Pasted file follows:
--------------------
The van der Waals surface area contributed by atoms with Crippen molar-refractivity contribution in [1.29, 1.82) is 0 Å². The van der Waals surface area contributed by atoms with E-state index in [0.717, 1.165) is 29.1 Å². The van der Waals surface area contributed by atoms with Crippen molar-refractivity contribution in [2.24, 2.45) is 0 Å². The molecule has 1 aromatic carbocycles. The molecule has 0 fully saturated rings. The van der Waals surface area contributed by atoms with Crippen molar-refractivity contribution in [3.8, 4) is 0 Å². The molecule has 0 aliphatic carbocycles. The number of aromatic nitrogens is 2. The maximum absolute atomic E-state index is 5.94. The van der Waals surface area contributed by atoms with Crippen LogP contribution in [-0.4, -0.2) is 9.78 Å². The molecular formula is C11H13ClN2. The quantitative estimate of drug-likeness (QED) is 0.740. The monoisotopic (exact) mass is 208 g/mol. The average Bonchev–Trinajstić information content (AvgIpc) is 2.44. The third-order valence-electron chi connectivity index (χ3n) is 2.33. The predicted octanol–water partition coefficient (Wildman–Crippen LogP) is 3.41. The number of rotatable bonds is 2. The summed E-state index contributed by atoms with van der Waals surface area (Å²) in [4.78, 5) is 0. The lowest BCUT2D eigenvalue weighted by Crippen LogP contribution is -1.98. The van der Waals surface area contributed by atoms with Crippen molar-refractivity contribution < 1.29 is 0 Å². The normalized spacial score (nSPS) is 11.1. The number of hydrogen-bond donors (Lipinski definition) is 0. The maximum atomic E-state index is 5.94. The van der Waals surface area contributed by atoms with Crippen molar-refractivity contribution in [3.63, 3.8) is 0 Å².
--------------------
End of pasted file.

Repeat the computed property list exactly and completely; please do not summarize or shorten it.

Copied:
The van der Waals surface area contributed by atoms with Crippen molar-refractivity contribution in [1.29, 1.82) is 0 Å². The van der Waals surface area contributed by atoms with E-state index in [0.717, 1.165) is 29.1 Å². The van der Waals surface area contributed by atoms with Crippen molar-refractivity contribution in [2.24, 2.45) is 0 Å². The molecule has 1 aromatic carbocycles. The molecule has 0 fully saturated rings. The van der Waals surface area contributed by atoms with Crippen molar-refractivity contribution in [3.8, 4) is 0 Å². The molecule has 0 aliphatic carbocycles. The number of aromatic nitrogens is 2. The maximum absolute atomic E-state index is 5.94. The van der Waals surface area contributed by atoms with Crippen LogP contribution in [-0.4, -0.2) is 9.78 Å². The molecular formula is C11H13ClN2. The quantitative estimate of drug-likeness (QED) is 0.740. The monoisotopic (exact) mass is 208 g/mol. The average Bonchev–Trinajstić information content (AvgIpc) is 2.44. The third-order valence-electron chi connectivity index (χ3n) is 2.33. The predicted octanol–water partition coefficient (Wildman–Crippen LogP) is 3.41. The number of rotatable bonds is 2. The summed E-state index contributed by atoms with van der Waals surface area (Å²) in [4.78, 5) is 0. The lowest BCUT2D eigenvalue weighted by Crippen LogP contribution is -1.98. The van der Waals surface area contributed by atoms with Crippen molar-refractivity contribution < 1.29 is 0 Å². The normalized spacial score (nSPS) is 11.1. The number of hydrogen-bond donors (Lipinski definition) is 0. The maximum atomic E-state index is 5.94. The van der Waals surface area contributed by atoms with Crippen molar-refractivity contribution in [3.63, 3.8) is 0 Å².